SNUBLESTEINER

In the shadow of the recently celebrated Memorial of Holocaust Remembrance and Prevention of Crimes against Humanity, which is marked every January 27th throughout Europe, I have decided to write a short text about the history of the Jews in Norway and the snublesteiners placed in the larger cities of the country.

The Jews in Norway today are one of the smallest religious and ethnic minorities. The first Jewish settlers came here in the Middle Ages, but in the coming centuries they had limited or prohibited movement permits across country. By the middle of the 19th century they were allowed to enter the country freely and soon they became full members of Christiania.

The Oslo Synagogue

The Jewish community slowly grew, counting some two thousand members but that number suddenly fell just before the Second World War. During the German occupation of Norway nearly all Jews fled to Sweden or the United Kingdom, otherwise they were deported to concentration camps. It is estimated that more than 700 Jews were killed in Auschwitz alone.

The last stop in Oslo, before deportation, was the city port where Jews were boarded and then taken to camps.

photo: Georg W. Fossum

Below the Akershus fortress, on a spot where on November 26th in 1942, 532 Norwegian Jews were embarked on a trip with no return, a memorial monument was set up. It’s a work by British artist Antony Gormley. Eight empty chairs without seats, set alone or in pairs, evoke the “absence” of deported Jews. With its void, ie the inability to sit on the chairs, the work represents, on the one hand, the abuse of power and loss of human dignity and life, but on the other hand, the ambience and beauty of the location where it stands offers a place for reflection and contemplation.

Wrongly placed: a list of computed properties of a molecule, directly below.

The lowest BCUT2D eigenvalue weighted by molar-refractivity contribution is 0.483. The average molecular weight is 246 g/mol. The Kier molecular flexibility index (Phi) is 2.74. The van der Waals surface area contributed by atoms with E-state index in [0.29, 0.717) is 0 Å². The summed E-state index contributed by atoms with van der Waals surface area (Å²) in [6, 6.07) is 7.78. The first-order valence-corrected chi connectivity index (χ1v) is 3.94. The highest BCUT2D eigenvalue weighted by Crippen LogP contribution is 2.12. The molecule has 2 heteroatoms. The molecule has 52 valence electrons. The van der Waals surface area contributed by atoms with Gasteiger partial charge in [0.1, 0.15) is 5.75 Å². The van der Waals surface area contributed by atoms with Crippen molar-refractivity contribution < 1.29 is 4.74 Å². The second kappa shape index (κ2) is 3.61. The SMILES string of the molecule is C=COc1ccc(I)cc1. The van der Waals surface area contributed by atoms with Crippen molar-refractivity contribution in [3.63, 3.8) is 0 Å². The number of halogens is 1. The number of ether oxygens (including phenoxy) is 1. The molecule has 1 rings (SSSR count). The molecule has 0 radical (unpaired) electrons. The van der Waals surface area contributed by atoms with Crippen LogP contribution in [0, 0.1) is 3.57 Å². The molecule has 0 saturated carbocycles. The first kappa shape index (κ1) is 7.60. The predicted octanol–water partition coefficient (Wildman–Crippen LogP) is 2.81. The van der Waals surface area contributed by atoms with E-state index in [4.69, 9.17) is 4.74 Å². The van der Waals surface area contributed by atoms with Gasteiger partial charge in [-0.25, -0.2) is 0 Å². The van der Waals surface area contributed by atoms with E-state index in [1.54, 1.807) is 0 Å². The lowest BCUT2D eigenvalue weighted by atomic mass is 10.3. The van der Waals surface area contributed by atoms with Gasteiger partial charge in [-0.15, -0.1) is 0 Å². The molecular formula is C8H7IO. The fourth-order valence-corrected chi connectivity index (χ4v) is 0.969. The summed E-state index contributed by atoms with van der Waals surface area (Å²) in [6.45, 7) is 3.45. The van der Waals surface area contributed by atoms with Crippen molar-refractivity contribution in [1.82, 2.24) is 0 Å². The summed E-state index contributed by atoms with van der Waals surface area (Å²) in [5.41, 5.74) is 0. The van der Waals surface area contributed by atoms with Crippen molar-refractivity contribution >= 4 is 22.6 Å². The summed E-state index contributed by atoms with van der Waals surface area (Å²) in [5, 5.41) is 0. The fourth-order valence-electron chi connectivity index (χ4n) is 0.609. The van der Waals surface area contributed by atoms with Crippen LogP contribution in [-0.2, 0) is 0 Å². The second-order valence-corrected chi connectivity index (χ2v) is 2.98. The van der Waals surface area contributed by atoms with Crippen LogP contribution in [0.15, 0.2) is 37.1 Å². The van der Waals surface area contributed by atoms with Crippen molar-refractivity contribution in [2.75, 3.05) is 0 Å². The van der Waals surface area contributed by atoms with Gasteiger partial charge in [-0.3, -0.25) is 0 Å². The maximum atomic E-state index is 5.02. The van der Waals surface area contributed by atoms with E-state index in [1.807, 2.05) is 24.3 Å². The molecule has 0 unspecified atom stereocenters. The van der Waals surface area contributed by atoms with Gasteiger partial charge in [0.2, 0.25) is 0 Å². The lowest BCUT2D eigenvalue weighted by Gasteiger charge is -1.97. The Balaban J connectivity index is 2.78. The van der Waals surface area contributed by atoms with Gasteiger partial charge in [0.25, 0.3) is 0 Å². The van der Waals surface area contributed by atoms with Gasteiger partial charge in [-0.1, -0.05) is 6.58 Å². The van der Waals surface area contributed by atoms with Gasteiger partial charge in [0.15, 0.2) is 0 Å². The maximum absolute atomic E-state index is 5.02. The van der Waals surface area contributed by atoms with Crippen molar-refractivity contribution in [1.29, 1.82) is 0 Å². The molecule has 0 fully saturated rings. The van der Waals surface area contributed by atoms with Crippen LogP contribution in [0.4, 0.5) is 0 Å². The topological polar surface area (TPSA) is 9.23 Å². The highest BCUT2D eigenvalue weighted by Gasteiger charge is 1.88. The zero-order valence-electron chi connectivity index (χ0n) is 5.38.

Antony Gormley, Monument in memory of deported Norwegian Jews, 2000
Antony Gormley, Monument in memory of deported Norwegian Jews, 2000

Snublesteiner (stolpersteine, germ.) are small memorial blocks made of brass cement (10×10 cm), each with engraved name, date of birth and execution or persecution of the victim. Snublesteiner is a project by German artist Gunter Demnig, that began in 1992. Demnig’s goal was to pay tribute to real victims by marking these small monuments as the place of their last residence. Last year’s data shows that over 56,000 such monuments have been placed in 22 European countries. Four of these monuments were also set up in Rijeka, Croatia in 2013.

Snublesteiner, Rijeka

Execution of each monument is preceded by the artists research of the pre-war Jewish community. During that research an online database of the German Census of 1939 is of great help. The production of the monuments (some hundred euros) are funded by private donations, money from local government or by various means of collection.

Though this kind of commemoration of the victims of the Nazi movement provoked disapproval in the Jewish community, who thinks that walking over the names of dead Jews is not worth their size, the artist himself had another intention. His idea was daily recalling of the shameful chapter in human history, because in reality how many of us actually visits a holocaust museum? But in this way, we all encounter at least one ghost from the past everyday and finaly no-named victims of the Holocaust have their place, a place where they once lived.

http://www.snublestein.no/


SNUBLESTEINER